The STEP aims to develop an international community of qualified religious education teachers who will deliver the Institute’s secondary curriculum throughout the worldwide Ismaili Muslim community. The programme is being piloted in six regions: Toronto and Vancouver, Canada; Mumbai, India; Karachi, Pakistan; Khorog, Tajikistan; and Houston, USA. The current pilot will run for two cycles: 2007-2009 and 2008-2010. Students from the first cohort, who will graduate in 2009, have already begun their studies.
This programme is a collaborative endeavour between the IIS and the IOE, building upon a history of joint programmes spanning over 20 years. The students will complete a two-year course of study that culminates in two masters degrees awarded by the University of London: a Master of Teaching (MTeach) and a Master of Arts in Education (Muslim Societies and Civilizations). Following the two-year programme, participants will become secondary classroom teachers, employed by national ITREBs, to implement the secondary curriculum.
Recruitment began with a marketing launch in December, 2006, during which IIS staff and local ITREB personnel gave presentations in several cities in India, Pakistan, Canada, the USA and Tajikistan. The 41 participants were selected from 350 applicants through a competitive application process. This required candidates to submit material attesting to their qualifications and experience, to complete a teaching practicum at a local religious education centre (REC), and to attend an interview.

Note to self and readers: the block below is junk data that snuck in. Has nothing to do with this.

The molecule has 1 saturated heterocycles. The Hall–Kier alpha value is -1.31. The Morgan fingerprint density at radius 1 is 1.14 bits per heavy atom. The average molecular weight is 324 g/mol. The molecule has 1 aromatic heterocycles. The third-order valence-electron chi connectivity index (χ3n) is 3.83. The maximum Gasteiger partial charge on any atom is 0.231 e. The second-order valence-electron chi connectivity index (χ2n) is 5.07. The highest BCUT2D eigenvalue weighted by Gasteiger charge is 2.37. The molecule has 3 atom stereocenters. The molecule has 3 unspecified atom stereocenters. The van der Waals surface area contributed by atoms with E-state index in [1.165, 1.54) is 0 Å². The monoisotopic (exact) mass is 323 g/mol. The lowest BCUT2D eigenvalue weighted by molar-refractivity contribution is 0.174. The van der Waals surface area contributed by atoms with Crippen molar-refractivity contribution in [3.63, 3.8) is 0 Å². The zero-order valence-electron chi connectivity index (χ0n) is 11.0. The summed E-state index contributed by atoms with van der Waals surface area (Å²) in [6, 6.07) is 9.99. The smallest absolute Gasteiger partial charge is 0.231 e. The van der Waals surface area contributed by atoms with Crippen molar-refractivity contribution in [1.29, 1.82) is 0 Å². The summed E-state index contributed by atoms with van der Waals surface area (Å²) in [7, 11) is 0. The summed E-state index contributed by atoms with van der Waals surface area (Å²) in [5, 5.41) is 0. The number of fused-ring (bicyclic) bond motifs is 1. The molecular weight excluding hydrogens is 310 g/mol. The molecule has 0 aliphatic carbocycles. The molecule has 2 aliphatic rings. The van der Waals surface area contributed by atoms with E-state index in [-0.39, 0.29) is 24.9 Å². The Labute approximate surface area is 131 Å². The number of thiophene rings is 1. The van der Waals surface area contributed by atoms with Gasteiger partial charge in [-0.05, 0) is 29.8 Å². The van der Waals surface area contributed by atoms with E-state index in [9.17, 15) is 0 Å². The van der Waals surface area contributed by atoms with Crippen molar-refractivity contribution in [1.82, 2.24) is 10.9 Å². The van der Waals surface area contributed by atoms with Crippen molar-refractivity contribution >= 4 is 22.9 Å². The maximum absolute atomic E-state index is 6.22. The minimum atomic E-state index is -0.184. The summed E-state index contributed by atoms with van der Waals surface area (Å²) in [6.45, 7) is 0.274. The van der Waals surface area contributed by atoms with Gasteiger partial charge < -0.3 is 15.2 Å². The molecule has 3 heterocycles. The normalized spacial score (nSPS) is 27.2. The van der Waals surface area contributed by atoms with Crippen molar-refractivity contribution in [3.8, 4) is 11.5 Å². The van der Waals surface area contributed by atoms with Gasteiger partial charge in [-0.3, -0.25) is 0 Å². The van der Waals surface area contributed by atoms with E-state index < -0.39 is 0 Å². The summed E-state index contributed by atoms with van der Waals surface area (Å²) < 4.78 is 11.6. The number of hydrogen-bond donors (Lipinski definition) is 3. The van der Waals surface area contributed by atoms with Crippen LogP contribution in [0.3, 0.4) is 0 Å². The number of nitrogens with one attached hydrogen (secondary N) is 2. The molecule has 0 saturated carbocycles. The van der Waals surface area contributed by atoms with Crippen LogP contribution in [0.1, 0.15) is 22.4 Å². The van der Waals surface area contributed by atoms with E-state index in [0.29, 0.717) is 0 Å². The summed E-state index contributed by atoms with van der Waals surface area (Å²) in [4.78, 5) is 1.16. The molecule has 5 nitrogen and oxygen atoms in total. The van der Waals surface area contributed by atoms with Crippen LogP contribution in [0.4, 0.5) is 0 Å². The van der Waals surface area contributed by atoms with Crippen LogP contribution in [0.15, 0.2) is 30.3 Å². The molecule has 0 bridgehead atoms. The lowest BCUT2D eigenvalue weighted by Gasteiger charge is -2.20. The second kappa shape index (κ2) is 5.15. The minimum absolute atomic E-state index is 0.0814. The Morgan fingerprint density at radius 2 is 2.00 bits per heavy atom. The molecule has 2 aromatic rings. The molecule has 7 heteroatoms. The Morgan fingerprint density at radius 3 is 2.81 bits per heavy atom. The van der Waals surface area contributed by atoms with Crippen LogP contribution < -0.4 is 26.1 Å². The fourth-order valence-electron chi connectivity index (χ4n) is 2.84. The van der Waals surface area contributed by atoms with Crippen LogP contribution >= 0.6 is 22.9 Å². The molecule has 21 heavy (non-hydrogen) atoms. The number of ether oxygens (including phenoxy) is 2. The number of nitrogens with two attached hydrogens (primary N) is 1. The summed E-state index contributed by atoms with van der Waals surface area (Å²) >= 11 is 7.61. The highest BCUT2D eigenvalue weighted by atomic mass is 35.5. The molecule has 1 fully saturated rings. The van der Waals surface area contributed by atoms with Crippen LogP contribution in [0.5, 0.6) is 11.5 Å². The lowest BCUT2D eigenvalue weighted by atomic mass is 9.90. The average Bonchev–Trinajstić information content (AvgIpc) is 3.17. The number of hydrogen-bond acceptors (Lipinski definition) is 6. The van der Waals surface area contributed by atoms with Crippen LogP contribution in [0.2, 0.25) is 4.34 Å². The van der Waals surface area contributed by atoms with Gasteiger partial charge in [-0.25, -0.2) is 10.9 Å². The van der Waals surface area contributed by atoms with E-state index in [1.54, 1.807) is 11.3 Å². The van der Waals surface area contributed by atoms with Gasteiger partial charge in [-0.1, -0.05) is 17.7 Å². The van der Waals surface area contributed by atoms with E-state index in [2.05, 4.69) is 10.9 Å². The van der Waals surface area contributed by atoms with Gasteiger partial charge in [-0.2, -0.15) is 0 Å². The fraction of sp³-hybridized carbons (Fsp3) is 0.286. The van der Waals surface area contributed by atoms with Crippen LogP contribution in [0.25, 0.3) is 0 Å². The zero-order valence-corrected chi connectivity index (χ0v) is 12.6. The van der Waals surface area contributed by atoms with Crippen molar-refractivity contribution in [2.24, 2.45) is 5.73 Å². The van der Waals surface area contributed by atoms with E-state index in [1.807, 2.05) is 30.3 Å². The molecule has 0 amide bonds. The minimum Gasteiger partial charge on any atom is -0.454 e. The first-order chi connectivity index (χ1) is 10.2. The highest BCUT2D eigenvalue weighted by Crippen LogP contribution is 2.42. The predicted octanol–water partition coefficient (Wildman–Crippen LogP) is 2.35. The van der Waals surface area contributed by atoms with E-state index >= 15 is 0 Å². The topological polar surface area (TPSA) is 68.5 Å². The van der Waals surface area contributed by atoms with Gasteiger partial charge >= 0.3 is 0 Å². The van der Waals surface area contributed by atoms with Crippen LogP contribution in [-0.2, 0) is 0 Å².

The breakdown of students in the first cohort by country is as follows: 12 from Canada, 6 from India, 7 from Pakistan, 6 from Tajikistan, and 10 from the USA. This year’s STEP cohort comprises a range of individuals with diverse academic backgrounds.
Reshma Panjwani, from Hyderabad, India entered the STEP with a master’s degree in Hospital Management. “I’m not a professional teacher,” she comments, “and my field of study is completely different. However, this programme provides me with a career and also affords methe privilege to serve the [Ismaili] Imamat institutions.”
Shamsah Ebrahim, an American student with a PhD in Biochemistry, explains her decision to pursue a career as a religious education teacher: “I believe that true success - not only material plenty, but also emotional contentment - requires excellence of intellect to be balanced with inner strength, faith in a larger purpose, belief in the worth of every individual, and a developed conscience. If this is true, then to be successful and confident members of tomorrow’s world, students will need a spiritual and cultural education in conjunction with their secular studies. I wish to be part of that effort.”
Eraj Sodetsairov, a participant from Khorog, Tajikistan, concurs. For him, the most important aspect of this programme is its originality: “The reason why I chose the STEP over other career options is its focus on education, both in the religious and secular dimensions of human life. It is a unique programme.”
STEP students take courses from both the MTeach and MA degrees simultaneously over the course of two years. The academic terms are interspersed with practicum experiences that take place at Ismaili religious education centres and secular schools in London as well as at RECs in the pilot cities. The programme includes field visits to Cairo, Egypt and Cordova, Spain to explore two of the great cities of Muslim civilizations. Throughout the programme, participants are expected to reflect upon and to create and improve methods to make the richness and complexity of Muslim civilizations understandable to young people.
The second pilot, to be rolled-out in the same five countries, begins in September 2008. Deadline for submission of applications is 31 October 2007.